researchers and one research team have been identified as leaders
in the University’s research community.
They have been selected as the inaugural University Research
The inaugural University Research Medal for an outstanding individual
researcher has been awarded to Professor David Parry. Head of
the Institute of Fundamental Sciences, Professor Parry will receive
a research grant worth $20,000.
The supporting evidence for Professor Parry’s nomination
is extensive, from his 184 publications in international refereed
journals, to the more than 5200 times he has been cited in research
papers since 1980 and his 40 invited or plenary addresses to
international conferences. He has authored or edited various
books on his area of expertise, fibrous protein structure and
function, and is on the editorial board of the Journal of Structural
Biology, the Federation of American Societies of Experimental
Biology Journal and the International Journal of Biological Macromolecules.
His research has been recognised nationally and internationally.
He was awarded the Sir Charles Hercus Medal from the Royal Society
of New Zealand in 2000, the ICI prize for Outstanding Achievement
in Chemical Research in 1981, as well as a DSc from the University
of London in 1982. He is a Fellow of the Royal Society, of the
Institute of Chemistry and Physics, and of the United Kingdom
Institute of Physics. For 12 years he served on the Council of
the International Union of Pure and Applied Biophysics, with
three years as President. He is currently Vice-President, Scientific
Planning and Review, on the International Council for Sciences – the
first New Zealander to hold such a role.
“David is an inspiring leader in teaching as well as in
research and administration,” says Associate Professor
Dean Halford, deputy head of the Institute. “He leads from
the top. His personal demonstration of excellence provides enormous
Dr Halford says Professor Parry is widely acknowledged as one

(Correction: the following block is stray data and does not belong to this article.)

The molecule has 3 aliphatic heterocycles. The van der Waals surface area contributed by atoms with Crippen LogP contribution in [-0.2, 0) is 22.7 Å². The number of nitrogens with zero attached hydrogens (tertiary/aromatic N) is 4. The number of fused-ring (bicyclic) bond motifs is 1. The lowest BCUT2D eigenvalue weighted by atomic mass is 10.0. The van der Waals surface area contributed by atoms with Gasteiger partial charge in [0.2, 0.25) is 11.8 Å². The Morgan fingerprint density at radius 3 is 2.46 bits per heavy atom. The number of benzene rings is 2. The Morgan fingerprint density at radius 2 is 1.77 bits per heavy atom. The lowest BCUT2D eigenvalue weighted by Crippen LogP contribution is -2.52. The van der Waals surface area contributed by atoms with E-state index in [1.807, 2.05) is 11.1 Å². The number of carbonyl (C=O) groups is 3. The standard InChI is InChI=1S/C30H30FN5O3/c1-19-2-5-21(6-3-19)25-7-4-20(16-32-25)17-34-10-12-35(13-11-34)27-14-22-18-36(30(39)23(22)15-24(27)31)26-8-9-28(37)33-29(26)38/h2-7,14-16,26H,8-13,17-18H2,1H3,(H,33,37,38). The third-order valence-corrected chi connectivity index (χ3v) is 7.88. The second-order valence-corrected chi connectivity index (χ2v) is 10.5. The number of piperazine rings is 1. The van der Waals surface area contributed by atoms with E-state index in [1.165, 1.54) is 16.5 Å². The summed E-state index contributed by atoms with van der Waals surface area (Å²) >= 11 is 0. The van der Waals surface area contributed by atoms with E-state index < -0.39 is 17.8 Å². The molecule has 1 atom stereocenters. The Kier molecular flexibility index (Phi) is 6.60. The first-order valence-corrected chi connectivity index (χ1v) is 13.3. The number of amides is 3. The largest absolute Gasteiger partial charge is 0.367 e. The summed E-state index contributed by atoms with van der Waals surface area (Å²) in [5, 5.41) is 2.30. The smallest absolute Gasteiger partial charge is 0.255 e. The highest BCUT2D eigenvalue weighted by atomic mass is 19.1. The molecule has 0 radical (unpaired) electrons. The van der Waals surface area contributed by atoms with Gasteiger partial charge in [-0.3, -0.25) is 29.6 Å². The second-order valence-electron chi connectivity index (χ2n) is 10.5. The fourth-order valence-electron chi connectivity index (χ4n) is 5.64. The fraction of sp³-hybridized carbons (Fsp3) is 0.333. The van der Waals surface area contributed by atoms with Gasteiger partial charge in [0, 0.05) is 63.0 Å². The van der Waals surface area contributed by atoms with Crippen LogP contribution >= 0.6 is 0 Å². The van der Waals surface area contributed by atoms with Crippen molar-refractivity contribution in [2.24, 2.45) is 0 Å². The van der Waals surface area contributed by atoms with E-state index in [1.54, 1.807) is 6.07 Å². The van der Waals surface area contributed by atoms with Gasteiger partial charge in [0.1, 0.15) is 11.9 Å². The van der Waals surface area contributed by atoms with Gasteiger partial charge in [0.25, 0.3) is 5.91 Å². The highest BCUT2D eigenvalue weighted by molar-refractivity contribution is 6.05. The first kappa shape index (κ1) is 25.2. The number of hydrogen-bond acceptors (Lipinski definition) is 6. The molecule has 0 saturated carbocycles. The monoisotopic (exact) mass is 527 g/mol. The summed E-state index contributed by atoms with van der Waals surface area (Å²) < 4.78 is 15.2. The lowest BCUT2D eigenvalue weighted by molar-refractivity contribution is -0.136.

of the world’s leading authorities on fibrous proteins,
including connective tissue, muscle and intermediate filaments
from diverse sources, especially those present in hair. “His
discovery that there are two unique structures for hair, depending
on its stage of development, resolved many of the difficulties
experienced in this field over the years. One of the mostly highly
recognised contributions he has made is his formulation of the
steric blocking mechanism for the regulation of vertebrate skeletal
muscle.” Dr Halford says Professor Parry has also made
significant contributions in the field of using fibrous proteins
to study the relationship between amino acid sequences and the
function of protein, as well as to understanding the structure
and function of a wide variety of other proteins.
The 2004 medal for the top research team has been awarded to
the Allan Wilson Centre for Molecular Ecology and Evolution.
The Massey members of the CoRE, hosted by the Institute of Fundamental
Sciences and Institute of Molecular Biosciences, are co-directors
of the centre Professors Mike Hendy and David Penny, Professor
David Lambert and Associate Professor Peter Lockhart. The Massey
staff will share a research grant of $25,000 while the members
from other universities will receive certificates. The team’s
proposal was based on its success in securing $17 million in
government Centre of Research Excellence funding, following an
extensive and exhaustive selection process.
In his supporting statement to the nomination, Institute of Fundamental
Sciences head Professor David Parry says Professors Hendy and
Penny were already internationally recognised authorities on
molecular ecology and evolution and it was logical that a CoRE
be established in this country to built on this expertise. He
says the $17 million in funding has enabled the purchase of world-class
equipment including DNA sequenators and the Helix supercomputer.
College of Sciences Pro Vice-Chancellor Professor Robert Anderson
says the success of the centre can be gauged by the number of
new researchers recruited. In a short time the centre has grown
to 74 workers, including seven principal investigators, three
associate investigators, 16 postdoctoral fellows, 14 technical
staff, 18 PhD students, seven MSc students, five RSNZ teaching
fellows and four clerical staff. “The subsequent development
of the research programme has been nothing less than spectacular
and the leadership exhibited by Professors Hendy and Penny, in
particular, thoroughly deserves recognition at the highest level